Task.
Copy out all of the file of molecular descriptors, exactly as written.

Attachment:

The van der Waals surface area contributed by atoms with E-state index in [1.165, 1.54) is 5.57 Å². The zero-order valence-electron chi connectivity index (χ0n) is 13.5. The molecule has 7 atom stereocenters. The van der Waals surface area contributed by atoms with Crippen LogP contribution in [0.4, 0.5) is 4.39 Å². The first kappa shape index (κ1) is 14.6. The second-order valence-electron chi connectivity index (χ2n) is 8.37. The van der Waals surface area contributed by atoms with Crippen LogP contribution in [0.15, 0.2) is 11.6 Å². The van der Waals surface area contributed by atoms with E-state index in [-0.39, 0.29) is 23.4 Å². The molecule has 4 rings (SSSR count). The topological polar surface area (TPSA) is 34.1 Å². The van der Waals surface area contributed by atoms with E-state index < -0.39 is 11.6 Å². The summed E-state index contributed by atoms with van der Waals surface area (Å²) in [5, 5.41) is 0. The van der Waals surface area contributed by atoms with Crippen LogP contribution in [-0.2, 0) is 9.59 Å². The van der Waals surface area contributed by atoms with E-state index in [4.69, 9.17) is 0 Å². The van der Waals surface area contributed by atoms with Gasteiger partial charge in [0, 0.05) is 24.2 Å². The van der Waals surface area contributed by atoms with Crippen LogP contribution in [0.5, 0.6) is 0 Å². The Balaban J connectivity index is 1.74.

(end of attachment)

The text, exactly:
The van der Waals surface area contributed by atoms with E-state index in [1.165, 1.54) is 5.57 Å². The zero-order valence-electron chi connectivity index (χ0n) is 13.5. The molecule has 7 atom stereocenters. The van der Waals surface area contributed by atoms with Crippen LogP contribution in [0.4, 0.5) is 4.39 Å². The first kappa shape index (κ1) is 14.6. The second-order valence-electron chi connectivity index (χ2n) is 8.37. The van der Waals surface area contributed by atoms with Crippen LogP contribution in [0.15, 0.2) is 11.6 Å². The van der Waals surface area contributed by atoms with E-state index in [-0.39, 0.29) is 23.4 Å². The molecule has 4 rings (SSSR count). The topological polar surface area (TPSA) is 34.1 Å². The van der Waals surface area contributed by atoms with E-state index < -0.39 is 11.6 Å². The summed E-state index contributed by atoms with van der Waals surface area (Å²) in [5, 5.41) is 0. The van der Waals surface area contributed by atoms with Crippen LogP contribution in [-0.2, 0) is 9.59 Å². The van der Waals surface area contributed by atoms with E-state index in [4.69, 9.17) is 0 Å². The van der Waals surface area contributed by atoms with Gasteiger partial charge in [0, 0.05) is 24.2 Å². The van der Waals surface area contributed by atoms with Crippen LogP contribution in [0.5, 0.6) is 0 Å². The Balaban J connectivity index is 1.74.